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09/30/2015 01:38 pm ET Updated Sep 30, 2016

Tactless Medical Staff Are Scaring Trans Patients Out of E.R.

By Tracy Clark-Flory

The story of one transgender man's mistreatment in the emergency room is prompting nurses across the U.S. to change how they interact with transgender patients. A few years ago, a 40-something transgender man went to his local emergency room with a case of severe anxiety -- but the treatment he received was anything but calming. After giving the check-in staff his driver's license, which identifies him as female, he was soon flanked by several nosey ER workers. "They come up and she's like, 'That's a girl.' Pointing at me saying, 'No, that's really a girl,'" he says. "It wasn't business-like at all. I was a spectacle. I was a freak show at the circus. It was definitely to draw attention to the fact that my outward appearance didn't match [my identification]."

After he waited for several hours, another staff member repeatedly called Brandon James (whose name was changed in the article) "Ms. James," even after being corrected. "She was blatantly being disrespectful," he says. "Can't you just call me Brandon? Or just call me Brandon James? They were real hesitant to do that." Ultimately, James left without even seeing a doctor -- and that's a huge issue.

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The paper's authors argue that poorly trained staff members, like the ones James encountered, discourage transgender people from getting vital healthcare. "The scarcity of clinical providers adequately prepared to care for transgender persons is a major barrier to seeking care," says the study. "In addition, some transgender people encounter denial of services, discrimination, harassment, and even violence in health care settings."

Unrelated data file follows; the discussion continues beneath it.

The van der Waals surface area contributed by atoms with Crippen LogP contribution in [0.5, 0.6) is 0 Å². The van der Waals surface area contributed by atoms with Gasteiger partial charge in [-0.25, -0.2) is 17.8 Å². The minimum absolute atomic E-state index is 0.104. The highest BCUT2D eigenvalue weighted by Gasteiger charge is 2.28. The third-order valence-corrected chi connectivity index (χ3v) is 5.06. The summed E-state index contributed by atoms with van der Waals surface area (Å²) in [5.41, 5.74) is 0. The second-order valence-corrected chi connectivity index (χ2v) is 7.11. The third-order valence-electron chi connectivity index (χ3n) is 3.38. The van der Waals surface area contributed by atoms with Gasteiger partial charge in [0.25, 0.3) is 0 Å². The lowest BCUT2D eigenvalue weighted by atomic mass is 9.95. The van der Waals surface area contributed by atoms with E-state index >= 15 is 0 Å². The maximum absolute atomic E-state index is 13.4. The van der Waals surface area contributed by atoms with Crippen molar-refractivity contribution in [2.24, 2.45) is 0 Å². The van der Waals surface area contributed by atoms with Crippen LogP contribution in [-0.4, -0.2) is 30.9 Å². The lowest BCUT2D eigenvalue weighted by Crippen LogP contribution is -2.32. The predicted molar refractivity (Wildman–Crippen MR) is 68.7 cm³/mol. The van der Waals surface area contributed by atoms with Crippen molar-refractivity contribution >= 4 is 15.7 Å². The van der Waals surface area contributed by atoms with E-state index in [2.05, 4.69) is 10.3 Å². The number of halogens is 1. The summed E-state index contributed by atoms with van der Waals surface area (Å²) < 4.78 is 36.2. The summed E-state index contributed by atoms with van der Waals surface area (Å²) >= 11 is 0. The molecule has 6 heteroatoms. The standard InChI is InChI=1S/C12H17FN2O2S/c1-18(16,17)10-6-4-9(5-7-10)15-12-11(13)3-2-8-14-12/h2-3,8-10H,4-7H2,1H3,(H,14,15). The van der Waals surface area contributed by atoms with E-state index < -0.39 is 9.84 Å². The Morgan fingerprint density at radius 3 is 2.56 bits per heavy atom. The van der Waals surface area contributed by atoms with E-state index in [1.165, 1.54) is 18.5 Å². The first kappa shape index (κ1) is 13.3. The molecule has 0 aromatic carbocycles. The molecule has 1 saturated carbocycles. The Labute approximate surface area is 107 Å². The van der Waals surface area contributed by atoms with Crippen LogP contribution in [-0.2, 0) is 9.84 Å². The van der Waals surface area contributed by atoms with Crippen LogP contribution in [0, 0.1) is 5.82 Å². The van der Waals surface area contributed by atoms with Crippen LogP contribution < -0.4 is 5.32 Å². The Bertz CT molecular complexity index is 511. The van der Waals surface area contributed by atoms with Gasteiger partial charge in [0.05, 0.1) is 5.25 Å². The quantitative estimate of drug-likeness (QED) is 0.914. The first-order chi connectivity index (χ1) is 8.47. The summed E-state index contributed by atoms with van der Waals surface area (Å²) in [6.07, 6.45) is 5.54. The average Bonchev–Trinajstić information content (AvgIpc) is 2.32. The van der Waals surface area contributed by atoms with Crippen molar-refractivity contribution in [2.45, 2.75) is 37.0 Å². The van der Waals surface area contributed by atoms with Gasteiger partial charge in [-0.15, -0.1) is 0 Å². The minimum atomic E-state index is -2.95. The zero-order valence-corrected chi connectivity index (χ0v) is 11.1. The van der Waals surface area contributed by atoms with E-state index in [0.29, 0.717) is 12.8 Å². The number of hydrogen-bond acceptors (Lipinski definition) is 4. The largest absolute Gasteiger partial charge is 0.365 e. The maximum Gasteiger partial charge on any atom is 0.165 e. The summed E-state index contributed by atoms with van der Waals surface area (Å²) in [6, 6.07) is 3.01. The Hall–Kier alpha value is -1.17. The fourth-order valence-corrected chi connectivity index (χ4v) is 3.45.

This story, which uses a pseudonym for James, calls to mind a trans woman who gained national attention last week by live-tweeting her horrifically poor treatment by airport security. But this tale comes from a much more old-fashioned source: a medical journal. The new study published in the Journal of Emergency Nursing uses James' experience as a case study, and recommends best practices for adoption in emergency rooms when treating transgender patients. Those practices include some seemingly self-evident advice: ask people for their preferred pronoun and then -- here's the important part! -- actually use that pronoun.

Past research has borne this out. In 2011, the National Center for Transgender Equality and the National Gay and Lesbian Task Force surveyed hundreds of transgender men and women. The study found that half reported ignorance on the part of healthcare providers about trans people and 19 percent said they were refused medical treatment because of being trans. When it came to the emergency room in particular, 13 percent said they were denied equal treatment and 16 percent reported being harassed. The current report draws a direct line between the "high lifetime suicide rate in the transgender community" and this poor treatment, but also the fact that some transgender people avoid routine healthcare as a result.

There is some good news to report here, though. The paper, and James' story in particular, has inspired the Emergency Nurses Association to come out in support of the recommended policies. "Emergency nurses are on the front lines of treating more and more transgender patients," said the organization's president, Matthew F. Powers. "All patients must be treated with dignity and respect."

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